Midlaw Burn Gorge

Making my way carefully around the top of the Gorge, I headed for the top of a grassy knoll, from where I got a fine view of the valley below and the burn winding its way through the landscape and then my first view of Loch Skeen.

Midlaw Burn

Loch Skeen

Loch Skeen hidden away from view until this stage of the walk, is said to be at 520 metres(1700 feet) the highest situated Loch in Southern Scotland.

From here I started down the steep rocky and well used path to the Loch side, it was half way down that I meet the first people since I started my walk – a Dutch couple who were on holiday.

Soon I was down by the Loch, a small stretch of water ringed by Loch, Water and Mid Craig.  I found an ideal place to stop for lunch and spend awhile at this tranquil spot.

Loch Skeen

After lunch, I crossed the outfall of the Loch and down the steeply sided valley in which the Tail Burn runs.

Tail Burn at the outflow of Loch Skeen

Tail Burn

The Tail Burn goes through a series of waterfalls and then you get to the big one – Grey Mare’s Tail. This is one of biggest waterfalls in Britain, a hanging valley waterfall falling about 300 feet down a sheer cliff face.  More and more of this impressive waterfall is revealed as you walk down the steep path, I stopped a number of times to take photographs. I needed to, as by now my left knee was really painful , it suddenly came on, I have noticed this a bit on the last couple of walks I have done, but this was in a different league.  I gingerly walk down to a view-point which showed the waterfall at its very  best.

Grey Mare's Tail Waterfall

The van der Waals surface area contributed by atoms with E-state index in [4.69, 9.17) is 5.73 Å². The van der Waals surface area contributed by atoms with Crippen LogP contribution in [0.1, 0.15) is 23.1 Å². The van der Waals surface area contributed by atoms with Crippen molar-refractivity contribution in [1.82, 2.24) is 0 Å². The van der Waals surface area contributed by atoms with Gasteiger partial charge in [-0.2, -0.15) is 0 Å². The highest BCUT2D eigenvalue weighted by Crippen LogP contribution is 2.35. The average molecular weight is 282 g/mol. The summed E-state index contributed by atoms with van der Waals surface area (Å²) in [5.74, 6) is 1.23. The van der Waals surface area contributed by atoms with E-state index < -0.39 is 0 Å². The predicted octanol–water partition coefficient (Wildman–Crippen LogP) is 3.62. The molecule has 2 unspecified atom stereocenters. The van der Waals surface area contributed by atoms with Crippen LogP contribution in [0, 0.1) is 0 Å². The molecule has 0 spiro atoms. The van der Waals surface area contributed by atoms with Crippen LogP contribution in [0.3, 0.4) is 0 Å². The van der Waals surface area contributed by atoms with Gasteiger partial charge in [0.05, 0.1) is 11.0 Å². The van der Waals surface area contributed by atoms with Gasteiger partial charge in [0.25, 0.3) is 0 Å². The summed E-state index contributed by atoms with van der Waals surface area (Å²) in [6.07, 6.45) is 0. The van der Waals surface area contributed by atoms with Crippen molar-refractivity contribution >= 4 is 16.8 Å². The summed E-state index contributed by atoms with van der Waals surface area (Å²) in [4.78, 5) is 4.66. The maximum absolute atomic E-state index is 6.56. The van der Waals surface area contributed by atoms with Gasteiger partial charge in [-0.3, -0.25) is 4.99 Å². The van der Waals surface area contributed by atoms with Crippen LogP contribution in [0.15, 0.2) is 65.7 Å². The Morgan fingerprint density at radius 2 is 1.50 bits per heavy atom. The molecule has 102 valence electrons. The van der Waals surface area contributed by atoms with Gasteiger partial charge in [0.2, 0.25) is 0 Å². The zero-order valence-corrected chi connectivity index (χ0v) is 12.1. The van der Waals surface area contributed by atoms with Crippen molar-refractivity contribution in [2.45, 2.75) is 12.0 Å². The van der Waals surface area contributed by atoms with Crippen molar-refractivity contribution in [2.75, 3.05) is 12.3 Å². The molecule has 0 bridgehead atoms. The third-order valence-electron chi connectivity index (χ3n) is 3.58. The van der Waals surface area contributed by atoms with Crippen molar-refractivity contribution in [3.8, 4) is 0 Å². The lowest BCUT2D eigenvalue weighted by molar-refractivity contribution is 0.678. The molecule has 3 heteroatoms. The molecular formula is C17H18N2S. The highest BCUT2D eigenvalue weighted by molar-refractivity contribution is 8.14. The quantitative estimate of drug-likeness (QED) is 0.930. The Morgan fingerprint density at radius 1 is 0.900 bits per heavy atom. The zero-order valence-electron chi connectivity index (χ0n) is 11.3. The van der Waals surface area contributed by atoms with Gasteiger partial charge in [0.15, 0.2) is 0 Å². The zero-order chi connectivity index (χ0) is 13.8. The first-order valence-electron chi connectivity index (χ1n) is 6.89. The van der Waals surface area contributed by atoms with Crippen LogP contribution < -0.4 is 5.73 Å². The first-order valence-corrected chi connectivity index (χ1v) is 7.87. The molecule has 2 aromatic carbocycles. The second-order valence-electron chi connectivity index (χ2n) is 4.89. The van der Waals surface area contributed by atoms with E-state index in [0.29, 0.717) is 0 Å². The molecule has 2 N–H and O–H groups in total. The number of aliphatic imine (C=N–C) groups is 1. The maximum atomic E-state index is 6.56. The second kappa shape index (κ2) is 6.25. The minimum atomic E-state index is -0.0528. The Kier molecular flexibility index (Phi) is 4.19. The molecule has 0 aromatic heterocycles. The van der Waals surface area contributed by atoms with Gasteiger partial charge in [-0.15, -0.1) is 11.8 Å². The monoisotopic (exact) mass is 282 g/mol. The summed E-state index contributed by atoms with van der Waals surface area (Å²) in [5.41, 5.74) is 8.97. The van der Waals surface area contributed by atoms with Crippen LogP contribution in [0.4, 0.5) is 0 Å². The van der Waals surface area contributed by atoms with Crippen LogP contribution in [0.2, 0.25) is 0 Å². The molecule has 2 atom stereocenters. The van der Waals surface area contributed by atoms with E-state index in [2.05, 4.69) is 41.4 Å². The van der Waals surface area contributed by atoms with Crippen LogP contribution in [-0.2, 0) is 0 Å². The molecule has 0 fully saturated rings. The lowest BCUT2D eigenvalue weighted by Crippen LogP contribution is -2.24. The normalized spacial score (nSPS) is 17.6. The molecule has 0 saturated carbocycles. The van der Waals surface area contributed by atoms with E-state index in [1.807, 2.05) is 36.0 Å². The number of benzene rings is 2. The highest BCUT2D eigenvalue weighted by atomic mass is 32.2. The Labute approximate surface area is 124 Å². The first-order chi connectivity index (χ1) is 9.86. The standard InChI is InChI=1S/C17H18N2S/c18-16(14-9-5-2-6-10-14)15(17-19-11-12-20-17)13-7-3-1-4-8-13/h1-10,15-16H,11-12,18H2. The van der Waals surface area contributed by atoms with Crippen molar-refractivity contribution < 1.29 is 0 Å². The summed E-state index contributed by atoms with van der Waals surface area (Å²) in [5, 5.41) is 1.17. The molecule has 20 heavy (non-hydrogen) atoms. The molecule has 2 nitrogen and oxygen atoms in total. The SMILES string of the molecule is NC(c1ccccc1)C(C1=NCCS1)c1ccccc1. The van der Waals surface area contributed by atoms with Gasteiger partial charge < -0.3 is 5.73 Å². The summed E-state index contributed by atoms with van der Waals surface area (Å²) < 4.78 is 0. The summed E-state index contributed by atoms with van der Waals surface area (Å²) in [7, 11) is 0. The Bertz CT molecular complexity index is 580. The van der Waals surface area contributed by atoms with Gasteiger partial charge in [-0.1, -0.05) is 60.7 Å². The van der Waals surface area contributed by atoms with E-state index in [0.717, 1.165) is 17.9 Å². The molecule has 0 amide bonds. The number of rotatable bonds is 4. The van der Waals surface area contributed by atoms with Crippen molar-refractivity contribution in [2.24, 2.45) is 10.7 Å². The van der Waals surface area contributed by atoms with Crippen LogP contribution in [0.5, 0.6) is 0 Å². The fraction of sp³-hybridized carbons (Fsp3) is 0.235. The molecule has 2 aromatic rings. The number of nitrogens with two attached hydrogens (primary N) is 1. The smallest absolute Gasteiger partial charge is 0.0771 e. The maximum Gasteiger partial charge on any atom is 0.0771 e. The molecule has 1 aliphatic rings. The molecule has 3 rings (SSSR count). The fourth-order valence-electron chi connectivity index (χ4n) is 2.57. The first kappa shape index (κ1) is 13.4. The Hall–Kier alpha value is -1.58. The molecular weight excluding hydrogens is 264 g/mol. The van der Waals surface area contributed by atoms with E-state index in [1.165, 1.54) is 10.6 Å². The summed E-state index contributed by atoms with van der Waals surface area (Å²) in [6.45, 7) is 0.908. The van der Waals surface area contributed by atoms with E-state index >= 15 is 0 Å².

By the time I got to the valley bottom and the  NTS Car Park, my knee was really painful and my right one was starting to hurt as well – what the hell have I done ?

After a rest for a while I started the 7km walk back on the A708 along Moffat Dale  to the car.  This was actually a pleasant walk, as the road is relatively quiet, the scenery beautiful and by now the sun was out and it was pleasantly warm.  The only thing spoiling the experience was my knee, but on the flat, it eased somewhat, but I need to see the doctor about this, I don’t want this turning into a problem!

Back long the A708 in Moffatt Dale

After about an hour and half, I arrived back the car, my knee sore. I was glad I have an automatic gearbox, the drive was to be 4 hours back and would not be much fun with a manual shift.

My first experience of walking in this area, great scenery and splendid isolation for most of the trip. I am sure I will return to this area.

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8 Responses to Trip Report – Southern Uplands

  1. blogpackinglight says:

    Wild and lonely!

    Hope your knee is OK and best wishes for your wife’s recovery.

    • Thanks for your thoughts. Going to the doctors today, see what the problem is. Still a bit uncomfortable, but not really hurting that much at the moment. Mary is getting better gradually, thanks for asking.
      Wild and lonely – good description. Certainly would like to do more in Scotland.

  2. GeoffC says:

    The Moffat hill country is a much underrated area, we did a backpack around there a while ago and really enjoyed it. Not many people either once away from the waterfall, and Loch Skeen is a real highlight.
    Ouch!. That’s a common knee symptom, when I suffered the same condition it was a couple of months plus a taping kit from the physio before I was halfway fit for hillwalking.

    • Geoff – yes great area for getting away from everyone. I think I will do more in the future as the journey time from home is about the same as going to the Western side of the Lakes – but you don’t get the crowds in the summer. Off to the doctor’s today – see what he says.

  3. Maz says:

    What a cracking walk! Take care of that knee Mark.

  4. Greg says:

    Every time I drive through the southern uplands I say ‘ must explore these some day’
    Great report. I started with a bad knee about 5 years ago . Went to Andrew Stanleys clinic in Settle. He made me some foot beds to make my knee more in line. I also now use two trekking poles. Hard to say if the foot beds made any difference but I’m still walking. Sometimes a couple of ibuprofen at the summit helps on the descent.

    • Thanks for your comments Greg. First time for me in the S. Uplands- it is a great place to get away from it. I will see how I get on with the quad exercises. Doctor suggested ibuprofen as well when walking next. I will look at your blog – not come across it before.